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Old 06-27-05, 11:09 AM   #17
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People always ask for spare change in a section 8 or bad neighborhood. Strange behavior.
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Old 06-27-05, 11:10 AM   #18
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Well, the one time I took my commute home through the heart of Harlem I got pegged at point-blank range with a water balloon to the ear. I haven't gone back that way since, but it's not like I haven't ridden through a zillion times in the past. I think if I were to get a flat there, I'd roll-up to a retail establishment and change my tire out front. If there's trouble, go inside. Or maybe if some people were hanging out on their stoop I'd ask to sit with them while I changed the tube.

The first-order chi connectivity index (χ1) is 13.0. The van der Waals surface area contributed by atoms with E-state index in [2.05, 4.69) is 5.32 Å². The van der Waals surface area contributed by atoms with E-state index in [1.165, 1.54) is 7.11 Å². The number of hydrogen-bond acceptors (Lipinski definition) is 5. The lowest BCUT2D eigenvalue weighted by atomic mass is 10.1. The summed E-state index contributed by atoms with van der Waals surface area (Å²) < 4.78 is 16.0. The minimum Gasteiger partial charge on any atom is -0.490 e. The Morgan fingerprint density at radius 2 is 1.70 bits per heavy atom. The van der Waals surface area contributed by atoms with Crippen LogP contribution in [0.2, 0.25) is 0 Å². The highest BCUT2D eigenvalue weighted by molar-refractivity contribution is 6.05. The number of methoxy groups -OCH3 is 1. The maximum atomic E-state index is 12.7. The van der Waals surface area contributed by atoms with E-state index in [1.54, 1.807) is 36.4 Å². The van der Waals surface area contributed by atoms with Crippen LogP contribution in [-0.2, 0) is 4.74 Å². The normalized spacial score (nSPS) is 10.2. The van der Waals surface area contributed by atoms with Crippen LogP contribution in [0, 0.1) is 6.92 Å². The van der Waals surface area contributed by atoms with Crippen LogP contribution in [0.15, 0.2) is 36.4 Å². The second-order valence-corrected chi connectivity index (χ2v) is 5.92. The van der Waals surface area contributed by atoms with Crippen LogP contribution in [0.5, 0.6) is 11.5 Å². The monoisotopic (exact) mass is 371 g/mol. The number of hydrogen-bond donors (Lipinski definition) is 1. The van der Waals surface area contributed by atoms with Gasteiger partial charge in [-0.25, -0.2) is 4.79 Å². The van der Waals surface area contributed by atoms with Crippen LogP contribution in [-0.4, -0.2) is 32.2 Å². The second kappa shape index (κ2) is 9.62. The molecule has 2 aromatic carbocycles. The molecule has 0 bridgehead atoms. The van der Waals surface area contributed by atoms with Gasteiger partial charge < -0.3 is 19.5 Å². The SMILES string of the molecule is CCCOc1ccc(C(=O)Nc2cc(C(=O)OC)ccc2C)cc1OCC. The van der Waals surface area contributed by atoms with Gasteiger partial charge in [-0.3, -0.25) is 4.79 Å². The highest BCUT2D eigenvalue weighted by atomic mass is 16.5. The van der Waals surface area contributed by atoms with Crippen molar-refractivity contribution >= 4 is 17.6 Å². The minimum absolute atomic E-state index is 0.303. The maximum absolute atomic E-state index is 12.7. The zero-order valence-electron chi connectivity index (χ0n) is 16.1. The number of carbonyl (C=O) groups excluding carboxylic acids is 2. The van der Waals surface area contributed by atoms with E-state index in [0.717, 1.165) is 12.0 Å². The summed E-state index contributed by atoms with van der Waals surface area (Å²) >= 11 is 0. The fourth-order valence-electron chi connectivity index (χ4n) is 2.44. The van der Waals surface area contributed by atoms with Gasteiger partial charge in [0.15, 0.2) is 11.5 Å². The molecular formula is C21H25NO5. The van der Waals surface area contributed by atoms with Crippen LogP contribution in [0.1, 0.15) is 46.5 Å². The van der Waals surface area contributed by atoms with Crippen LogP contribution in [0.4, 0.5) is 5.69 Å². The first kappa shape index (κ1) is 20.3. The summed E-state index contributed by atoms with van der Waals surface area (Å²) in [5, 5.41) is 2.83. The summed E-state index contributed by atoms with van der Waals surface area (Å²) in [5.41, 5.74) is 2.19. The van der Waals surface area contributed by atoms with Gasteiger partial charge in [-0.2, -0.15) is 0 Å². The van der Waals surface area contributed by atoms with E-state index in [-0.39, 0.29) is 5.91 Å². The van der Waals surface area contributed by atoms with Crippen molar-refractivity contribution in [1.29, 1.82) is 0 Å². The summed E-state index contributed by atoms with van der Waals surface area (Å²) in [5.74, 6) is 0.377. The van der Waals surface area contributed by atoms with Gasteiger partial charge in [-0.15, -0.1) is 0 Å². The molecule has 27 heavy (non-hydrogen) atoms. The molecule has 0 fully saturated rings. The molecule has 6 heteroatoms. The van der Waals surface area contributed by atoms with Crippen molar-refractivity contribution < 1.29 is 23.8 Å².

Edit: I should add that I, too, live in the 'hood, though a better area than where I was water-ballooned.
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Old 06-27-05, 12:09 PM   #19
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Quote:
Originally Posted by TuckertonRR
not a minute after I stopped (and NOBODY around) someone came up and what else...."ya got fifty cents?"thanks,
Ask them if they have change for a $20.
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Old 06-27-05, 12:39 PM   #20
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I agree that carrying yourself with confidence can go a long way to detering trouble. As far as pan-handlers are concerened, I usually take it on a case by case basis, sometimes it's good to invest in a little 'what goes around comes around'. If someone is approaching me that I don't like the looks of in that sort of situation, I'll take control and address them first. Something like, "Hey man do you have a dollar or some change I could have? My bike just got a flat, and if I don't catch the bus I'm going to be totally late!". This also lets them know that you aren't carrying any money.
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Old 06-27-05, 12:41 PM   #21